Normalizing the Face Mask

A butcher wearing a surgical mask slices cured meats.

Even for the most positive and accommodating personality, mask-wearing probably won’t ever really be called “fun.” It’s an acquired taste, and one we’ve all had to adapt to recently. Breakouts have happened, earrings have gotten in the way. Straps have broken, eyeglasses have fogged up, and turning around to go back for a forgotten mask has almost become a habit. 

More recently it’s starting to feel normal. Like using the bathroom or brushing your teeth, what once was annoying is now just part of life. But, with bidets and heated toilet seats in mind, we know improvement is possible. After gathering some tips and tricks from fellow mask-wearers. here is a list of ways to make the new normal a little nicer for all of us. 

A cartoon illustration of workers wearing face masks.

Find a mask that actually fits

Faces tend to vary in size, but most masks, reusable and disposable alike, are one-size-fits all. That doesn’t add up. If your mask is too big it probably slips down below your nose or makes your face feel like it’s disappearing. If it’s too small it’s going to be uncomfortable and might not cover the necessary facial features. One solution is an adjustable mask — these BaubleBar masks feature adjustable straps that help fit the fabric snugly around your nose and mouth, preventing any slippage or too much tightness behind the ears. Another option is to find a mask that’s not one-size-fits-all: these Christine Alcalay masks come in sizes Extra Small to Large, plus lots of options for fabric type and print. 

Keep Several Masks In Rotation

The practicality of washing and re-using your face mask after every wear is almost nonexistent, and occasionally accidents happen — say you drop your mask in the street. You’ll probably want to have a backup with you. A good rule of thumb is to have at least one reusable mask for each day of the week, plus one you carry in your bag at all times. If necessary, keep a box of disposables handy just in case (just make sure you snip the straps before throwing used ones away).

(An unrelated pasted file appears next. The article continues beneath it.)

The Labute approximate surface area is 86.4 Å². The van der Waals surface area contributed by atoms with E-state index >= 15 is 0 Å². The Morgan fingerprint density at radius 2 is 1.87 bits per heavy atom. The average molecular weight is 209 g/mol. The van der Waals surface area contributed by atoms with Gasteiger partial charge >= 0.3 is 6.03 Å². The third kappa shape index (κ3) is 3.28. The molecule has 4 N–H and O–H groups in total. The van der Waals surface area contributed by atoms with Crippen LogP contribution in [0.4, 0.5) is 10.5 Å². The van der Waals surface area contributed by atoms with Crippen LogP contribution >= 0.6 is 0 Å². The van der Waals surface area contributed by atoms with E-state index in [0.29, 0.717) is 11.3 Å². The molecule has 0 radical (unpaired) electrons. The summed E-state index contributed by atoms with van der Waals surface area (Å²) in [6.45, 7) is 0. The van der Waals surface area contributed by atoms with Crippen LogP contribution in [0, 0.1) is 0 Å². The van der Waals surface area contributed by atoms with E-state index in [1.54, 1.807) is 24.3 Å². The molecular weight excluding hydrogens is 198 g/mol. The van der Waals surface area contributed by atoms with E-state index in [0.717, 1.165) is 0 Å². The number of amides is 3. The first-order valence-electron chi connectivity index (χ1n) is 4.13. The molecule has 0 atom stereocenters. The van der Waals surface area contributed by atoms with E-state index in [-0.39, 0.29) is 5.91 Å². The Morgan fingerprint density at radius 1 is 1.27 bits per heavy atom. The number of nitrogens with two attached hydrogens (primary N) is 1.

A stack of cloth face masks on a wooden table.

For glasses-wearing folks

According to our glasses-wearing friends and family members, there are a couple tricks to keeping the lenses from fogging up. First is a mask that fits properly (see above); second a nose wire or some kind of adjustability around the bridge of the nose is a must. Baggu does these masks with a nose cover and a glasses-friendly shape.  

For working out

A sweaty situation no matter what, but like the rest of your workout gear, you want the mask you wear when you exercise to be flexible, ultra-lightweight and breathable — you don’t want to feel it there. Brands like Reebok are now making masks that fit this criteria. 

For poor air quality and smoke

If you live in a city with poor air quality or bad fire seasons, some face masks can help to filter out the air pollution and protect your lungs. Vida makes activated carbon-filtered PM2.5 masks in multiple sizes at $10 a piece — filters that offer a high degree of filtration from particulates. If you’re extra sensitive to poor air, Dr. Pete recommends using a 3M or Honeywell N-95 facial mask. The numbered label stands for the mask’s ability to filter out at least 95% of airborne particles larger than .3 microns, he says, with proven effectiveness. 

 

For more information, refer to the CDC's mask recommendations and guidelines for COVID-19.

 

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